October is National Arts & Humanities Month, the month to #ShowYourArt, meet up for Creative Conversations, and celebrate the role the arts and humanities have in shaping and improving our communities. Join thousands of people across the country this month to enjoy an art exhibit, see a show, read a book or attend a festival. It's a month to explore, discuss and experience the role that arts play in all of our lives, and to tell stories about the value of the arts and arts education.
President Obama has just issued the proclamation that makes October the official Arts & Humanities Month for the 29th year in a row. Celebrations for the month can be large or small. In years past, communities have curated collective calendars of area arts events, brought music performances to local schools, hosted conversations with artists after exhibits, sponsored storytelling and other creative presentations, displayed public art, reached out to community members to share their love of their communities' arts programs, and honored public and private sector leaders who have supported the arts.
This year, I've heard about celebrations in communities like Phoenix, which is hosting an Arts & Humanities Month Cultural Showcase on October 3 to read a proclamation by Mayor Greg Stanton and showcase work from local artists and performers. Organizations also host celebrations, like the Northeast Iowa School of Music in Dubuque, which will hold a reception on October 17 to celebrate Arts & Humanities Month.
My organization, Americans for the Arts, also promotes Creative Conversations throughout October. Since 2004, over 10,000 arts patrons, artists, politicians and community members have attended more than 300 Creative Conversations throughout the U.S. The Conversations have taken many forms, such as brown-bag lunches, professional development workshops, panel sessions, or full-day symposia. Communities have hosted visiting experts, interviewed politicians and led a range of creative, interactive discussions to get people talking and making plans to promote and support local art and artists.
We've heard from groups that hosted topics such as, "Arts Education: A Community of Inquiry in Pittsburgh," "Town Hall Meeting on the State of Dance in Cincinnati," "Sparking Inclusive Dialogue Through Creative Placemaking," and "Make a Scene: Activating Local Arts & Culture Media." Other communities have made Creative Conversations a year-round event, founding community gatherings such as Creative Mornings and ARTtuesdays that unite artists, community members and patrons in regular discussions about the local arts scene. Others host special topic conversations, like on this year at American University about the growing popularity of documentary filmmaking in our nation's capital. In conversations like these, everyone--from business owners to artists, from teachers to politicians--comes together to discuss art and how it can improve the economic, social and cultural health of our communities.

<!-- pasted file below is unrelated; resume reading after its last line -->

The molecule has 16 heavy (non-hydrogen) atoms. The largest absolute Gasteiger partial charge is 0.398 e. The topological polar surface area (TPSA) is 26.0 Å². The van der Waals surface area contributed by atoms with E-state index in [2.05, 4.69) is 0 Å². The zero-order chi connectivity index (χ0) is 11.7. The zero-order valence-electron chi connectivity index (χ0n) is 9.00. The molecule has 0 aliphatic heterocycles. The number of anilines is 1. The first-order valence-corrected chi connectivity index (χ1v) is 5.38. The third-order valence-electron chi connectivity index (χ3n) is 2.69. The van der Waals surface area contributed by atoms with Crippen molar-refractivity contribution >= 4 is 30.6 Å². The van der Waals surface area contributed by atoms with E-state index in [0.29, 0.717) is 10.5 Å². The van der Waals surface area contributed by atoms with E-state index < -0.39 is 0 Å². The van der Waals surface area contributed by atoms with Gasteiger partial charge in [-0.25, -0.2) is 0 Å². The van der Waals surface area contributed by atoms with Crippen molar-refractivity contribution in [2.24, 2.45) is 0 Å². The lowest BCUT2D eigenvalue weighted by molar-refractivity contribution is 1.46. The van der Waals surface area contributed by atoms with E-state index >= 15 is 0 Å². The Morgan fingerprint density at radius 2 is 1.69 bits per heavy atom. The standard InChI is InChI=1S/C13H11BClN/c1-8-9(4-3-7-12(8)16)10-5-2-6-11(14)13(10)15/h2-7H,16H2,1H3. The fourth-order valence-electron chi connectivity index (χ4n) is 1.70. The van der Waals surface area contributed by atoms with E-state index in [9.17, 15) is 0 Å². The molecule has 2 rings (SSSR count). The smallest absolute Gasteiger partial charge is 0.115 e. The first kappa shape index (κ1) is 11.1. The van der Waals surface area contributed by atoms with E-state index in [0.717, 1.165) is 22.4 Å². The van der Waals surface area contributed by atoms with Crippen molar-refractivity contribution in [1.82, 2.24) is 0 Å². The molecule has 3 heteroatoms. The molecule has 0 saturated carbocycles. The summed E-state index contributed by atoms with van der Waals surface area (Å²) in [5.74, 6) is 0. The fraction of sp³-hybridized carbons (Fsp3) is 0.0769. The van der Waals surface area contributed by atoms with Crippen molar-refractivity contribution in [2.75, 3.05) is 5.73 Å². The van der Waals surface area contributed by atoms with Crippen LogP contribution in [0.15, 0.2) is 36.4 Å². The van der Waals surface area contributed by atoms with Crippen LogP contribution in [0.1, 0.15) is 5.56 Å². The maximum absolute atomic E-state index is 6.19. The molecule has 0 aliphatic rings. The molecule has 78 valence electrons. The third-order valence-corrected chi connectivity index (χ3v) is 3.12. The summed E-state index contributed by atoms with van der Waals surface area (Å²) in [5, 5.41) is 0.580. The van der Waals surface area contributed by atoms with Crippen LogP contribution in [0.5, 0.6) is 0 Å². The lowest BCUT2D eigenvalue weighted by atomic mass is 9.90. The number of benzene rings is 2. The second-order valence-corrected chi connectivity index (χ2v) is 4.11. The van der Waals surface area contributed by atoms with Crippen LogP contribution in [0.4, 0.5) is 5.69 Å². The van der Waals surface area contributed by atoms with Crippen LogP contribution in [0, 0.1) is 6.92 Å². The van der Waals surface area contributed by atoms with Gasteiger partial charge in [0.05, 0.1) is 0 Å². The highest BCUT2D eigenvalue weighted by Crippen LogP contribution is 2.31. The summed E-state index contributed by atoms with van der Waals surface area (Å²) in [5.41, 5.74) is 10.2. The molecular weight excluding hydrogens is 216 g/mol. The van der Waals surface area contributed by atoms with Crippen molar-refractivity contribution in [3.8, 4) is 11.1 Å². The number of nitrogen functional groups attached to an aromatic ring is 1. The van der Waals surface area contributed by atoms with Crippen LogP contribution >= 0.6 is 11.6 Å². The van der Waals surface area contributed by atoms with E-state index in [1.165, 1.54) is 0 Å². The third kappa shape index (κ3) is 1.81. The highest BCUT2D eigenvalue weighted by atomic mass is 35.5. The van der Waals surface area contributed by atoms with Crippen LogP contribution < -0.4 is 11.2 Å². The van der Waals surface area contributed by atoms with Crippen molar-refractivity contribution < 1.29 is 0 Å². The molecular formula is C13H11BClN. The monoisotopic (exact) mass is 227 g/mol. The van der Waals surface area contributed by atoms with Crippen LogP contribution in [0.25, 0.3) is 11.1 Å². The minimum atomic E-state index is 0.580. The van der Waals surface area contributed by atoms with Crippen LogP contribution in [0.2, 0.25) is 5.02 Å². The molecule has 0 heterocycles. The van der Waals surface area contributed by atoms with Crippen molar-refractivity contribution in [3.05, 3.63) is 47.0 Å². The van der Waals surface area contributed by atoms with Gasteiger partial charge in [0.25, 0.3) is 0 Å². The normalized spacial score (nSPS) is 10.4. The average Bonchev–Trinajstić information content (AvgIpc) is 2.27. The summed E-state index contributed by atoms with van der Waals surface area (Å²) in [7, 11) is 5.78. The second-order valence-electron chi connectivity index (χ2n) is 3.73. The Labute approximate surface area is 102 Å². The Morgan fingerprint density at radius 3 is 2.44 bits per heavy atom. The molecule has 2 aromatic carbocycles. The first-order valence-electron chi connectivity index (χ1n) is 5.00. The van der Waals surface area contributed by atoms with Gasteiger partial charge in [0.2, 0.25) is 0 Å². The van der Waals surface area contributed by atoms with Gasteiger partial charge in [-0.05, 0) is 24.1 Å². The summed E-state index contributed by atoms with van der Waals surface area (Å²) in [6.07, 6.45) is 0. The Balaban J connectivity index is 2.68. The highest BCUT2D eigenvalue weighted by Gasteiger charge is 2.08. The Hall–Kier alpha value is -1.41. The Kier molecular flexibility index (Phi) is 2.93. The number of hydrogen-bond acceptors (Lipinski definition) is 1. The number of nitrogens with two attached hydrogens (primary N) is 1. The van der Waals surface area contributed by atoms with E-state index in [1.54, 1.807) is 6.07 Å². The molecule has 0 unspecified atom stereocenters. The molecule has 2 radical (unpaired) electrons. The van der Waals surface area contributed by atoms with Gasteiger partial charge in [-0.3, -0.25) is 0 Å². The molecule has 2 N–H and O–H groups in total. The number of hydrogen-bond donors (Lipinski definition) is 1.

To be honest, every month is an arts and humanities month, with 100,000 nonprofit arts organizations alone serving all of America. It's just that October is a month to boast a bit about our American arts and humanities treasures. For all you artists -- professional or still learning, new and seasoned -- take photos this month of your artwork and share them online with #ShowYourArt. Cities and organizations can encourage local artists to use the hashtag, or join cities like York, Penn., that are hosting #ShowYourArt parties. The result of these posts? Instagram, Twitter and Facebook will fill with images of our communities and each other sharing the art that impacts us, moves us, and unites us. And that should make for a rather inspirational October.
To help unite the nation around arts this October, I encourage you to share your celebrations of National Arts & Humanities Month. First, to tell us about your plans or find events scheduled in your area. Then, on your social networks, use #NAHM to broadcast these gatherings, proclamations, advocacy events and cultural happenings. Be part of the celebration.